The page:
At our pediatrician’s office this morning, our doctor diagnosed Sigourney with restricted airways disease. This will be confirmed (or not) when we finally get in to see the fancy breathing doctor in December.

After more than a year of listening to her cough get better, get worse, get worse, get worse, get a little better, “a lot of coughing today,” “cough seems worse,” up for hours in the middle of the night hacking, bronchitis, pneumonia, “mommy, cough hurts,” *cries*, week break from cough, cough get better, get worse, get worse, get worse…well, today was the day the doctor said:

Enough is enough!


You get to learn how to use a nebulizer.

Sometimes I say weird things…out loud…to a medical professional.

I did not know that inhalers were not readily available for two-year-olds. I pictured toddlers running around with those little breath sticks in their pockets, pumping themselves up like it was Binaca. Now that I think about it, maybe there is a reason that two-year-olds don’t get the asthma snorters.

This nebulizer is quite a thing. It’s like a little project for each night. Instead of running around like a tiny little maniac per usual for the after-dinner hour, we get to:

  • Do some mysterious things to get the drugs into the cuppy thing.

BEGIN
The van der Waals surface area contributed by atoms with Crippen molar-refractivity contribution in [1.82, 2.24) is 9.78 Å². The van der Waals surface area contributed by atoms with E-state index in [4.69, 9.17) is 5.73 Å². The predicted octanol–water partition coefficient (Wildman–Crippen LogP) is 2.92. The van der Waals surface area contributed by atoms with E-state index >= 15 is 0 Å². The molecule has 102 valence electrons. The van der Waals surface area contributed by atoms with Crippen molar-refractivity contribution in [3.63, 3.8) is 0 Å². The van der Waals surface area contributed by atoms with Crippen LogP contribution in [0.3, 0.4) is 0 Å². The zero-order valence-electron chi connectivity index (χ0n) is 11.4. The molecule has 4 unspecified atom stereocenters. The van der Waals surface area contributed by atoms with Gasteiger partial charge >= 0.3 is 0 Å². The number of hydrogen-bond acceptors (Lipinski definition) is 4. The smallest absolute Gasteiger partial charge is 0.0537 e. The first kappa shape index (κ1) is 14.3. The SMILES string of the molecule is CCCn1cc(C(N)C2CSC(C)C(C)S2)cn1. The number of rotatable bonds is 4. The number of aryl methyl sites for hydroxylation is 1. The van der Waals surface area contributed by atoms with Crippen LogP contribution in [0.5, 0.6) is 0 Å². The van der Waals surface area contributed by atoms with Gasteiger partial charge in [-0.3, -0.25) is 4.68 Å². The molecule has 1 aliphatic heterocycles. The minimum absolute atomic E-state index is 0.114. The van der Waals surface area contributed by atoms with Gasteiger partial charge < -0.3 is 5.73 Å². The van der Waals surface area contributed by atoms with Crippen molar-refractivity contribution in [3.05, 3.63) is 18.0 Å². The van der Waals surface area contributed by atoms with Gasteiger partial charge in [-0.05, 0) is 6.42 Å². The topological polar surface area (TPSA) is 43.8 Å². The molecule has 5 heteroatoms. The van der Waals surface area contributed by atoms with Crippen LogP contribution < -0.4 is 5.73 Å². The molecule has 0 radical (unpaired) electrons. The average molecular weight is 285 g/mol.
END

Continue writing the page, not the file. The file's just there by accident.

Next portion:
• Plug a loud, vacuum-sounding thing into the wall.
  • Put a mustard gas mask on a toddler.
  • Try to entertain her for a dose of each of her meds.
  • Breathe in her meds with her. I feel better already!

Tonight was fairly successful. But I do wonder how long before the novelty of “Look, Sis-tah! Mask! Look, Sis-tah! Med-sin! MY med-sin!” wears off and we have to resort to, well, the doggy nebulizer.


28 responses to “Nebulized

  1. They didn’t give you one she can hold in her hands? I was told in lab one day that that’s what they typically give kids so they don’t get scared/claustrophobic from the mask being on their face.

    • There is a mouth piece one. Our doctor seemed to think the mask would be the better option. We will try the mouth piece tomorrow. Then it will look like she is going snorkeling.

      Our mask has holes in it. You think we got a broken one?

  2. Well the mask would force it to be on her face and force her to breath it in for sure, but it might make the whole process more of a struggle if she feels forced you know? Considering the pediactric nebulizer in our lab has holes, I’m pretty sure you’re good πŸ˜›

  3. The doggy nebulizer makes nebulizing fun. πŸ™‚

    I hope this provides relief for a sweet little girl and a good night’s sleep for all.

  4. My youngest also had a nebulizer around the same age for asthma. Memories flooding back now – trying to make it a game, trying to get him to sit still, bribery, clapping, toddler tantrums, wine (oh, that was for me – not for him – after he was sleeping soundly at night). Sigh. I’m sorry. But it helped my little guy a lot and I hope the same for your little gal. She is such a cutie. My oldest also had a nebulizer for pneumonia when he was around seven. Ah, yes, fun times. I wish you all the best and love the cartoon. Good to keep a sense of humor!!!